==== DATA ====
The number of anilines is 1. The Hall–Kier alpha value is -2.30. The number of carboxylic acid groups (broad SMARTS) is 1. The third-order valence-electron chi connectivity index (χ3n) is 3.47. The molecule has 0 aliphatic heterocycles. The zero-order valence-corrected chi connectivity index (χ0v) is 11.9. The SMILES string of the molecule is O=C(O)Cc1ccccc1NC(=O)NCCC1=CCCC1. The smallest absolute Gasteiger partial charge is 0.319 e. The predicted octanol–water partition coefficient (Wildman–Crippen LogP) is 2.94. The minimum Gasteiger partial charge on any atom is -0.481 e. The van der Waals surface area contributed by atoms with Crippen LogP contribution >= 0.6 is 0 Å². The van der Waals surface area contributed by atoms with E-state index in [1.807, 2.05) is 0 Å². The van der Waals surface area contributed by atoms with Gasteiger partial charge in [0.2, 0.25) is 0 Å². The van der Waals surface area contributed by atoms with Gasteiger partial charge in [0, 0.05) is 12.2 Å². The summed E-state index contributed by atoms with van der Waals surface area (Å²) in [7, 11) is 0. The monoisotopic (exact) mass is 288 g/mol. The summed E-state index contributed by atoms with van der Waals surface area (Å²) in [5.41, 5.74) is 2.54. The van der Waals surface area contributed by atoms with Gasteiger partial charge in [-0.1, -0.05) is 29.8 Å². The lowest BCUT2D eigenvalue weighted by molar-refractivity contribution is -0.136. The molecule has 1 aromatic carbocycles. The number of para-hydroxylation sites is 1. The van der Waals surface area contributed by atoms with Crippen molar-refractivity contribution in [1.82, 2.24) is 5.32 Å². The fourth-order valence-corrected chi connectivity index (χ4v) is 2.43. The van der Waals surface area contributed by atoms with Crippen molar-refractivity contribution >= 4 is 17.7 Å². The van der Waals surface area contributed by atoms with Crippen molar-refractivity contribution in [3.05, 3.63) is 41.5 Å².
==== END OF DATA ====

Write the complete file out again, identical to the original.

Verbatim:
The number of anilines is 1. The Hall–Kier alpha value is -2.30. The number of carboxylic acid groups (broad SMARTS) is 1. The third-order valence-electron chi connectivity index (χ3n) is 3.47. The molecule has 0 aliphatic heterocycles. The zero-order valence-corrected chi connectivity index (χ0v) is 11.9. The SMILES string of the molecule is O=C(O)Cc1ccccc1NC(=O)NCCC1=CCCC1. The smallest absolute Gasteiger partial charge is 0.319 e. The predicted octanol–water partition coefficient (Wildman–Crippen LogP) is 2.94. The minimum Gasteiger partial charge on any atom is -0.481 e. The van der Waals surface area contributed by atoms with Crippen LogP contribution >= 0.6 is 0 Å². The van der Waals surface area contributed by atoms with E-state index in [1.807, 2.05) is 0 Å². The van der Waals surface area contributed by atoms with Gasteiger partial charge in [0.2, 0.25) is 0 Å². The van der Waals surface area contributed by atoms with Gasteiger partial charge in [0, 0.05) is 12.2 Å². The summed E-state index contributed by atoms with van der Waals surface area (Å²) in [7, 11) is 0. The monoisotopic (exact) mass is 288 g/mol. The summed E-state index contributed by atoms with van der Waals surface area (Å²) in [5.41, 5.74) is 2.54. The van der Waals surface area contributed by atoms with Gasteiger partial charge in [-0.1, -0.05) is 29.8 Å². The lowest BCUT2D eigenvalue weighted by molar-refractivity contribution is -0.136. The molecule has 1 aromatic carbocycles. The number of para-hydroxylation sites is 1. The van der Waals surface area contributed by atoms with Crippen molar-refractivity contribution in [1.82, 2.24) is 5.32 Å². The fourth-order valence-corrected chi connectivity index (χ4v) is 2.43. The van der Waals surface area contributed by atoms with Crippen molar-refractivity contribution >= 4 is 17.7 Å². The van der Waals surface area contributed by atoms with Crippen molar-refractivity contribution in [3.05, 3.63) is 41.5 Å².